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Telsa Solar/Powerwalls vs. Enphase Enpower as Generator Alternative

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  • RKCRLR
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    I have Enphase solar and am getting 2 Powerwalls installed. I got a quote for an Enphase storage system but it was significantly more than the Powerwalls. The Powerwalls are AC coupled and will work with most any solar system. The Powerwalls will be cheaper if you can get them installed directly through Tesla vs a 3rd party installer.
    Tesla solar isn't necessarily the best deal. I got a quality solar system installed for a fair amount less than Tesla wanted. You may want to contract the solar installation and Powerwalls separately. I'd get some bids from reputable companies for just solar installation and then ask how much more for storage. Then see if it is worth your trouble to contract Powerwalls and solar separately.

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  • Ampster
    replied
    I drive Teslas and have Enphase Inverters. I did have a reservation for a Powerwall with a third party because I wanted to get the California Self Generation Incentive Program (SGIP) rebate. Tesla had used up their rebate allocation and I thought I wanted the rebate. Later I canceled the reservation because I wanted a DIY system without the restraints of the SGIP program.
    Enphase is reportedly a good system but the battery product is fairly new. Tesla has a large user base and constantly is upgrading the firmware with enhancements like they do with my EVs. The reports on Tesla solar are mixed but the Powerwalls have received good reviews.

    You may want to visit the teslamotorsclub.com forum to see what users are saying. There may be a similar user forum for Enphase but I have not knowledge. I am somewhat active on the Tesla forum and it has been helpful in knowing how to get the most out of my DIY system. Did I answer your questions?

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  • Telsa Solar/Powerwalls vs. Enphase Enpower as Generator Alternative

    I live in SW Florida (Cape Coral) and just started researching standby generators for hurricane season, which eventually led me to the Powerwalls. I read that South Miami's mayor went off grid for 7 days in a trial run for hurricane season with solar and Powerwalls. I understand Powerwalls, for sustained power outages, is impossible without solar, so here I am.

    Tesla.com recommend a 15.12 kW system with 4 Powerwalls, but I'm not sure if I have enough roof space left after the pool solar heating panels. The next size down is a 11.34 kW system with 3 Powerwalls, which should fit, but I would rather due 2 Powerwalls (less expensive) if they would be sufficient for off grid use. Also, even if I had enough roof space left, it would be considered Tier II, which requires additional liability insurance.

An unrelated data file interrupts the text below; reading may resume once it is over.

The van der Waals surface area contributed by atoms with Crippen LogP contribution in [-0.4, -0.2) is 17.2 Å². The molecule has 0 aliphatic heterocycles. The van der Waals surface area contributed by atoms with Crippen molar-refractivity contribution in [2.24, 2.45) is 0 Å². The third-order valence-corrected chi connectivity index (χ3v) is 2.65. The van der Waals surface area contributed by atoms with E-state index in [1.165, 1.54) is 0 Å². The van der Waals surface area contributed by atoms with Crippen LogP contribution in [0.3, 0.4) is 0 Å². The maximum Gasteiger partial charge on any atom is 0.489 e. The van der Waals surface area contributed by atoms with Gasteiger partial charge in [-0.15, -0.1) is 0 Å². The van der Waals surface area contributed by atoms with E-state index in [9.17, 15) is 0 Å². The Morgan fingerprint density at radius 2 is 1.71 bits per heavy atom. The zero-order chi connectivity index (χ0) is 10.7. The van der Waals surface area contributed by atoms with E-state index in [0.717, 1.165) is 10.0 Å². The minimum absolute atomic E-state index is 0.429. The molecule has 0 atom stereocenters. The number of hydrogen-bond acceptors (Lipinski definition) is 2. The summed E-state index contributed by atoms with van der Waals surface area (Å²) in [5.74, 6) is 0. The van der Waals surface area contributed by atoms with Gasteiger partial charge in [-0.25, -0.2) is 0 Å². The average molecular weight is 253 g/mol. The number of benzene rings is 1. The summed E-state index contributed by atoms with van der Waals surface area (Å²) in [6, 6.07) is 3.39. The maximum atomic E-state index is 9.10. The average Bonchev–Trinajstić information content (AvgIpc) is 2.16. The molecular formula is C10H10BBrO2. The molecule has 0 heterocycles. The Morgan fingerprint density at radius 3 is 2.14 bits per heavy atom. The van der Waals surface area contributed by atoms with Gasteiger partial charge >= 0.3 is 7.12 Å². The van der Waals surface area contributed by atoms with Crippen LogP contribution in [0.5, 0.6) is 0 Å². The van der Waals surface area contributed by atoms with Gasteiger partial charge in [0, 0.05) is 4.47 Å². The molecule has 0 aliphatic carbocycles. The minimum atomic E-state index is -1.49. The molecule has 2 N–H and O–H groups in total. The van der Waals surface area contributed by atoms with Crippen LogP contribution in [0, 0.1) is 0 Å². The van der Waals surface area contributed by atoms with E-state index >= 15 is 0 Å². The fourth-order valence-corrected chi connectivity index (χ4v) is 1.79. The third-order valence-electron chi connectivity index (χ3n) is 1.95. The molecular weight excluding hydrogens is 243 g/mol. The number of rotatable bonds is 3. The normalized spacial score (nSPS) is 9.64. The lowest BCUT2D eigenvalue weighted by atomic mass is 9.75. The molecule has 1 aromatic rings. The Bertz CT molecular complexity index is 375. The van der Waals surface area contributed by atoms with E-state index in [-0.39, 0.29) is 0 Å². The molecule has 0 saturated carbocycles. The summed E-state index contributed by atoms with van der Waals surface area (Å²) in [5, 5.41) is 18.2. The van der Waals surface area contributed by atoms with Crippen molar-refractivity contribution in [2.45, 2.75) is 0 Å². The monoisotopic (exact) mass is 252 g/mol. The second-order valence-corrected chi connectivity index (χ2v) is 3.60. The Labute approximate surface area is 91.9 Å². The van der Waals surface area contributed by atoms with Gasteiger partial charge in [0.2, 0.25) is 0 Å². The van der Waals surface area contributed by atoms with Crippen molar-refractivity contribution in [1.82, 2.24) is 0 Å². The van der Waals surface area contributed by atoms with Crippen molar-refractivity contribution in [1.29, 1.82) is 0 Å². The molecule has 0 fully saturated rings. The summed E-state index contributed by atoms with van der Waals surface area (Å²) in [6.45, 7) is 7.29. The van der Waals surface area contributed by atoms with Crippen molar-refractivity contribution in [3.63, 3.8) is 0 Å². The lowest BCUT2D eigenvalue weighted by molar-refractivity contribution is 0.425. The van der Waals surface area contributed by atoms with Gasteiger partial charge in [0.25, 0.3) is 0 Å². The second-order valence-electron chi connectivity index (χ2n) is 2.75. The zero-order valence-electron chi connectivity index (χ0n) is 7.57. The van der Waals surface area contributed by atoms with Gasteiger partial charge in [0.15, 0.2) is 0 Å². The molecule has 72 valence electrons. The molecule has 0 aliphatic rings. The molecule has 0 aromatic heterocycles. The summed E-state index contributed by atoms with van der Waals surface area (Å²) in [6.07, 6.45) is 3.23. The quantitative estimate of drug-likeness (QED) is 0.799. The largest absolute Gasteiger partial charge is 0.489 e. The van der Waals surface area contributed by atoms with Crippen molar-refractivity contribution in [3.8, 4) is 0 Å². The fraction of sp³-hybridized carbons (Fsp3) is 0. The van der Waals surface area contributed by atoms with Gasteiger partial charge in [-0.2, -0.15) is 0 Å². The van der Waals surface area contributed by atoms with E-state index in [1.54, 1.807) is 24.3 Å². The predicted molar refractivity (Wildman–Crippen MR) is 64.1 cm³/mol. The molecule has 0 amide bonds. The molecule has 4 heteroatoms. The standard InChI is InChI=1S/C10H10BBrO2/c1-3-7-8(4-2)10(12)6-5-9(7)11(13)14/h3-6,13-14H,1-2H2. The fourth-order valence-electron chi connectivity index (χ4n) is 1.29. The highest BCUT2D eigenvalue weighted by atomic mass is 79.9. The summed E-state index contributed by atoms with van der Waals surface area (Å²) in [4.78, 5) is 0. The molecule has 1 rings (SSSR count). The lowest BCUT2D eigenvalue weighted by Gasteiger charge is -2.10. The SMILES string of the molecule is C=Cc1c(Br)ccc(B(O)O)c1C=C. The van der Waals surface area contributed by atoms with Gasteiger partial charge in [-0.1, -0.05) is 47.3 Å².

After researching the last 12 months of power use, with absolutely no power conservation in place, I used 20,687 kWH. The average, maximum, minimum daily usage was 58 kWH, 113 kWH, and 23 kWH, respectively. This year should be better (long story). I was able to run my entire house without load shedding, including my Trane XV20i 4-ton HVAC (variable system), pool, and well equipment, with the exception of the dryer, range, and hot water heater, on a Honda EU7000is inverter generator rated at 7kW starting and 5.5 kW continuous.

    I am considering financing this project through PACE or Telsa, however that works out. Does a 11.34 kW system seem about right for my power consumption?
    Any idea how long I could expect to power the hose off grid, during hurricane season, without using the dryer, range, or hot water heater?
    With the smaller 11.34 kW system and 3 Powerwalls, even with the incentives, I am looking at $50/month more than my current average electric bill and I am not sure if it will completely offset my bill.
    I understand that Tesla doesn't manufacture PV panels or inverters... can you spec the PV panel and microinverters used?
    Do Telsa employees perform the work, or is it subcontracted out to a local solar installer?
    What made you choose Telsa solar over Enphase, or vise versa?
    I've read some good things about Enphase Enpower...
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